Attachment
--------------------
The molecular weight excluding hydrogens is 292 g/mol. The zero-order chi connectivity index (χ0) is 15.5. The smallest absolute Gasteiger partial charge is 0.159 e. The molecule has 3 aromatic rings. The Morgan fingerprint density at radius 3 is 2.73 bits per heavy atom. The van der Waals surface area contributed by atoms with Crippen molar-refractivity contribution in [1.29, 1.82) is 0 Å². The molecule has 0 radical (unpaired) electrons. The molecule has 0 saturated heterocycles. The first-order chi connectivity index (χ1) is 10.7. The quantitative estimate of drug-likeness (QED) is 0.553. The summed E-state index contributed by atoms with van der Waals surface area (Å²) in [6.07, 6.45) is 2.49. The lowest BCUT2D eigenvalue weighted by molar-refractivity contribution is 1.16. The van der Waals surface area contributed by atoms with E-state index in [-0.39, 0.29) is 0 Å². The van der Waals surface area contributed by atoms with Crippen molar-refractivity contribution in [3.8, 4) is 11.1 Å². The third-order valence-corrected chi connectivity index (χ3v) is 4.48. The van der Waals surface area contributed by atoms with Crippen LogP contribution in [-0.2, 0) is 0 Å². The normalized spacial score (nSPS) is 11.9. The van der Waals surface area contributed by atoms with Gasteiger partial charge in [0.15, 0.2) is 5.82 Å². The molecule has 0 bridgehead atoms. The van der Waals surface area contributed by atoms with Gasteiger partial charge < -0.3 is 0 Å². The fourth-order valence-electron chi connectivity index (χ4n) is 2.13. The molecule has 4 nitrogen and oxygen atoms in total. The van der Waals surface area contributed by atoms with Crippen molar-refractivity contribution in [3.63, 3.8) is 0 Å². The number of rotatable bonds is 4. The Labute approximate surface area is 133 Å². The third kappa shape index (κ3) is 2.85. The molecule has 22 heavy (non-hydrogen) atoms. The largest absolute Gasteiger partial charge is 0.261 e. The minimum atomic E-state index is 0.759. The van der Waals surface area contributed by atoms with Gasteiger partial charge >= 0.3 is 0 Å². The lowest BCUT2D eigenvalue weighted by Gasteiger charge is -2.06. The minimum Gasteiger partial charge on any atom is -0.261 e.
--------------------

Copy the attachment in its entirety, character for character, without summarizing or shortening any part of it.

The molecular weight excluding hydrogens is 292 g/mol. The zero-order chi connectivity index (χ0) is 15.5. The smallest absolute Gasteiger partial charge is 0.159 e. The molecule has 3 aromatic rings. The Morgan fingerprint density at radius 3 is 2.73 bits per heavy atom. The van der Waals surface area contributed by atoms with Crippen molar-refractivity contribution in [1.29, 1.82) is 0 Å². The molecule has 0 radical (unpaired) electrons. The molecule has 0 saturated heterocycles. The first-order chi connectivity index (χ1) is 10.7. The quantitative estimate of drug-likeness (QED) is 0.553. The summed E-state index contributed by atoms with van der Waals surface area (Å²) in [6.07, 6.45) is 2.49. The lowest BCUT2D eigenvalue weighted by molar-refractivity contribution is 1.16. The van der Waals surface area contributed by atoms with E-state index in [-0.39, 0.29) is 0 Å². The van der Waals surface area contributed by atoms with Crippen molar-refractivity contribution in [3.8, 4) is 11.1 Å². The third-order valence-corrected chi connectivity index (χ3v) is 4.48. The van der Waals surface area contributed by atoms with Crippen LogP contribution in [-0.2, 0) is 0 Å². The normalized spacial score (nSPS) is 11.9. The van der Waals surface area contributed by atoms with Gasteiger partial charge in [0.15, 0.2) is 5.82 Å². The molecule has 0 bridgehead atoms. The van der Waals surface area contributed by atoms with Gasteiger partial charge < -0.3 is 0 Å². The fourth-order valence-electron chi connectivity index (χ4n) is 2.13. The molecule has 4 nitrogen and oxygen atoms in total. The van der Waals surface area contributed by atoms with Crippen molar-refractivity contribution in [3.63, 3.8) is 0 Å². The number of rotatable bonds is 4. The Labute approximate surface area is 133 Å². The third kappa shape index (κ3) is 2.85. The molecule has 22 heavy (non-hydrogen) atoms. The largest absolute Gasteiger partial charge is 0.261 e. The minimum atomic E-state index is 0.759. The van der Waals surface area contributed by atoms with Gasteiger partial charge >= 0.3 is 0 Å². The lowest BCUT2D eigenvalue weighted by Gasteiger charge is -2.06. The minimum Gasteiger partial charge on any atom is -0.261 e.